There is encouraging and sobering news for pastors of millennials in a new, 62-page report from Barna examining millennial views on different areas of life. When exploring how much millennials trust various cultural influencers, Barna found that millennials do trust pastors—but that trust is “guarded.”
“The good news for pastors,” wrote Barna, “is that millennials, on balance, are somewhat more likely to trust them than to not trust them: 54 percent said they would trust pastors of Christian churches to do what is right or to tell the truth at least sometimes. In comparison 37 percent said they would not afford pastors even that minimal level of trust.”
However, Barna continued, “The more challenging news for pastors…is that the most important response (the ‘top box’ response on the scale, indicating that the respondent would ‘always or almost always trust pastors of Christian churches to tell the truth or to do what is right’) reached only 26 percent. Phrased differently, three out of four millennials do not have consistent trust in the words and decisions of Christian pastors.”
Barna inferred from the data collected in the report that millennial views of pastors represent a “solid outcome, but not sufficient to suggest [that pastors have] consistent and widespread cultural influence.” What’s more, “a different ratio…suggests that pastors may need to rethink their practices and reputation.”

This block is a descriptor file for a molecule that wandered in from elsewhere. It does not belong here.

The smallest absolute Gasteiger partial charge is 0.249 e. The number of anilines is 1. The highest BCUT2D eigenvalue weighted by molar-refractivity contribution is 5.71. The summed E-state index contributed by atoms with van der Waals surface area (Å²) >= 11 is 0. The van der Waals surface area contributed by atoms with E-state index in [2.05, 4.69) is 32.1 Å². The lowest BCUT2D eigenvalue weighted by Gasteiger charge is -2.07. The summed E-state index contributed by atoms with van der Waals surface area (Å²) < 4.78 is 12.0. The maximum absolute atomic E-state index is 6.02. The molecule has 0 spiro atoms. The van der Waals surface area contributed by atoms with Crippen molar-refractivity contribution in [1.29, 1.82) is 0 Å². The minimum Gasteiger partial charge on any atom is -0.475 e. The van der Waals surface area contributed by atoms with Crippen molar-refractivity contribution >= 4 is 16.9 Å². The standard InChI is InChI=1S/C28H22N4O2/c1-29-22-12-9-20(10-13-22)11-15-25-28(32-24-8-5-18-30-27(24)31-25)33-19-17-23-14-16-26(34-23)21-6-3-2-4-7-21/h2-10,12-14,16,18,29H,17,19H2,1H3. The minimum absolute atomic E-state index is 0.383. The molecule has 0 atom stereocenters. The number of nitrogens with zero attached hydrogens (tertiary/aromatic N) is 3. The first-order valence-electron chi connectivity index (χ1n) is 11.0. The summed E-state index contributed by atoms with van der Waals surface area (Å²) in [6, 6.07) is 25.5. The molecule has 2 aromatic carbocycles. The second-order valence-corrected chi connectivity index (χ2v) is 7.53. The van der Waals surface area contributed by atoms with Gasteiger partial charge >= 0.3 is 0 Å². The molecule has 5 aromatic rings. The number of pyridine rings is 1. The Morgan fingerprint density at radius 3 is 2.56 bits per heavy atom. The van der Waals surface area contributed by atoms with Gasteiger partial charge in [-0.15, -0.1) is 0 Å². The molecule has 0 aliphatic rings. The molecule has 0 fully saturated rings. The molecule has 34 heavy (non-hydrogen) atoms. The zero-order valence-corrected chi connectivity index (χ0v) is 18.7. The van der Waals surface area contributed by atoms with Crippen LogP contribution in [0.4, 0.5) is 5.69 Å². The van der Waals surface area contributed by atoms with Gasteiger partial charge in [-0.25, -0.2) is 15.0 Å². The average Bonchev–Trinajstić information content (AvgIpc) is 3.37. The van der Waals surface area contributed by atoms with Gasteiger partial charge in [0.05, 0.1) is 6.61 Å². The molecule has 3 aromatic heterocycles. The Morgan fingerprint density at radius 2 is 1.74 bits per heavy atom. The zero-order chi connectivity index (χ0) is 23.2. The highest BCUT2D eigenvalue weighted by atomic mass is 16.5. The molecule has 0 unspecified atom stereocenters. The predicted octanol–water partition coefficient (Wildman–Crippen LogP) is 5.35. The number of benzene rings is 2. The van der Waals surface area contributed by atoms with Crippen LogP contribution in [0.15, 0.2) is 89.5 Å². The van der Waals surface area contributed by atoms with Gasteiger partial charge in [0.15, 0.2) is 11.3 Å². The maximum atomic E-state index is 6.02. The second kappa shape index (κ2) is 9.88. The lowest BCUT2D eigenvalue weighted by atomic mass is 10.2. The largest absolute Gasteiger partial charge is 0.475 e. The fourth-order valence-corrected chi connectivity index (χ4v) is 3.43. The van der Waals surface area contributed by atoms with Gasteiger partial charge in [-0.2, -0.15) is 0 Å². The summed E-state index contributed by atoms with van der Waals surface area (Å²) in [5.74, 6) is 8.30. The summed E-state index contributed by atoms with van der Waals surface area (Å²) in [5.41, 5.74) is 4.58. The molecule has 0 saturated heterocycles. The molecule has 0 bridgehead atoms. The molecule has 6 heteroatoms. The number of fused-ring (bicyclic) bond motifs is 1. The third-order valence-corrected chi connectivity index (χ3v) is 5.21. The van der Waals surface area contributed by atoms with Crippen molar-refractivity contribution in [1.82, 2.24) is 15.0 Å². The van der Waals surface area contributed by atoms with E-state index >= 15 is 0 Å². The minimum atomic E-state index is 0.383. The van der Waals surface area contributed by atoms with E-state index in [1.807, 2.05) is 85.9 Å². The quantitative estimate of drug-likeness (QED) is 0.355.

Millennial Views for Pastors to Note
The report, titled “New Insights into the Generation of Growing Influence: Millennials In America,” was released in October 2021. Researchers conducted the survey during August 2021, defining “millennials” as all adults born from 1984 through 2002, that is, people aged 18 to 37 at the time of the survey. The research offers many insights for church leaders on millennial views of the Christian faith, as well as millennial perspectives on politics, civic engagement, life purpose, and mental health.
One part of the survey asked participants to give their opinion on the following topics: conservatives, liberals/progressives, Christianity, atheism, socialism, democracy, the United States of America, the Bible, and Jesus Christ.
Respondents saw Jesus in the most favorable light, with 39 percent saying that their opinion of him was “very positive.” The Bible came in second in the very positive category at 29 percent, followed by Christianity at 26 percent. Only eight percent of participants saw atheism as very positive.
Sixty-five percent of those surveyed said they identify as “any type” of Christian, including evangelical, maineline, and Catholic. Forty-six percent said that they are confident they will go to heaven because they have trusted in Jesus as their savior, and 46 percent said they believe that the Bible is the actual Word of God and a trustworthy guide for their lives.
Nevertheless, Barna cautioned that these results are not as positive as they seem.